A tiny red drawing of a Willys MB is hidden on the wheels of the 2020 Jeep Gladiator Rubicon – just one of many “Easter eggs” found in the automotive world.
It’s usually gone in an instant: A quippy bit of dialogue or visual reference that teases the audience, ever so slightly breaking the fourth wall. “Did you see that? Did you hear that?” the eagle-eyed will exclaim. These days it’s hard to watch or read anything without someone pointing out one of these covert tidbits, better known as “Easter eggs.” They populate nearly every medium, providing a way for creators to share an inside joke or subtle reference with their audience, from spotting the Pizza Planet truck in a Pixar film to finding the “Dirty Harry” reference in your favorite video game. Easter eggs have become a mainstay of popular culture – so much so that several automakers have taken note. From nods to a marque’s heritage, clever digs at rival manufacturers and hidden graphics, these secret surprises share the fun of automotive design. Here are just a few of our favorites – go check them out at your local dealership and see if you can find them!
The 2021 Ram 1500 TRX Launch Edition features a number of cheeky hidden messages.
2021 RAM TRX
Let’s get the obvious out of the way first: The TRX (pronounced T-Rex) name is a lighthearted poke at Ford’s Baja-conquering F-150 Raptor. But, beyond the name, the TRX goes a step further. Hidden under the hood and beneath a removable plastic cover, the TRX features a graphic of its Late Cretaceous namesake quite literally chomping down on a Velociraptor. It’s an image straight from the ending of Steven Spielberg’s “Jurassic Park” film, one that’s sure to reveal a toothy grin on all who find it. But wait – there’s more! Tucked away in the Tyrant Pickup King’s center console you’ll find yet another poke at Ford’s Raptor. A size comparison chart, complete with man, the TRX, its namesake – the Tyrant Lizard King – and a velociraptor, all drawn to “correct scale.” Ram surely knew its target audience and, with 702hp on tap, we can’t wait to see how Ford’s Raptor answers the challenge of the Ram TRX.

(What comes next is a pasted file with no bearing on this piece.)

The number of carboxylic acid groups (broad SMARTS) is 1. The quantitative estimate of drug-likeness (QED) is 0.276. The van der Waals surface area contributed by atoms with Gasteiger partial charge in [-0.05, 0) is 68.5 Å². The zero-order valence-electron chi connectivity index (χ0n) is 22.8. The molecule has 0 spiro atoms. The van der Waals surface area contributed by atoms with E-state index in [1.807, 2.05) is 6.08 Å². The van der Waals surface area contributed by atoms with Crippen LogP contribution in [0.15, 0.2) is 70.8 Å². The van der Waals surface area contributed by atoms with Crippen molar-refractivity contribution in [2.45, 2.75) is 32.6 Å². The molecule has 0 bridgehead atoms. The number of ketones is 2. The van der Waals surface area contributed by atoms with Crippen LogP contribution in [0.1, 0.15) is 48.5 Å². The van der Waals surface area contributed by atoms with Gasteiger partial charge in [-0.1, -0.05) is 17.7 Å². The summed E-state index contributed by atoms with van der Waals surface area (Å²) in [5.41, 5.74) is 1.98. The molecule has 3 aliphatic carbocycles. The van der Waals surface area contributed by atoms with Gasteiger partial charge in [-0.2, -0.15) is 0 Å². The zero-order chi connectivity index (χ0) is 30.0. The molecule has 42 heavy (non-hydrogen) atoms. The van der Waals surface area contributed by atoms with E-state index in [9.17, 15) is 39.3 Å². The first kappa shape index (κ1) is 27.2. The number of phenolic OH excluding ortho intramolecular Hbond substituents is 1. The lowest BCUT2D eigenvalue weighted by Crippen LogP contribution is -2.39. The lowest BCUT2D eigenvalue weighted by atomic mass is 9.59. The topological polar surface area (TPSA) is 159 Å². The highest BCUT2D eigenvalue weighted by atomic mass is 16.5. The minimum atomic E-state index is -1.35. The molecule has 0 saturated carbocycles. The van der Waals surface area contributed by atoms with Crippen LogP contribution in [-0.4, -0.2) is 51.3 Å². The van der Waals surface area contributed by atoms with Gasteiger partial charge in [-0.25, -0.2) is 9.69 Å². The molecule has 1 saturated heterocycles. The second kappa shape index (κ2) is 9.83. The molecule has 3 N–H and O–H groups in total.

A Willys MB Jeep climbs the corner of the windshield on some models.
The Jeep brand has become known in the automotive industry for its quirky “Easter eggs” hidden throughout its vehicle portfolio, maintaining that the hidden images add more fun to the ownership experience. The company started the tradition with the 2011 Grand Cherokee, when they added small Jeep grilles inside the headlamp bulb shields. A refresh on the Wrangler saw the addition of a small side profile of a Jeep climbing up from the corner of the windshield. On the 2017
Title: PLAYFUL DESIGN: Fun Hidden Messages and Treasures on Modern Vehicles
Sourced From: www.barrett-jackson.com/Media/Home/Reader/easter-eggs-in-the-automotive-world/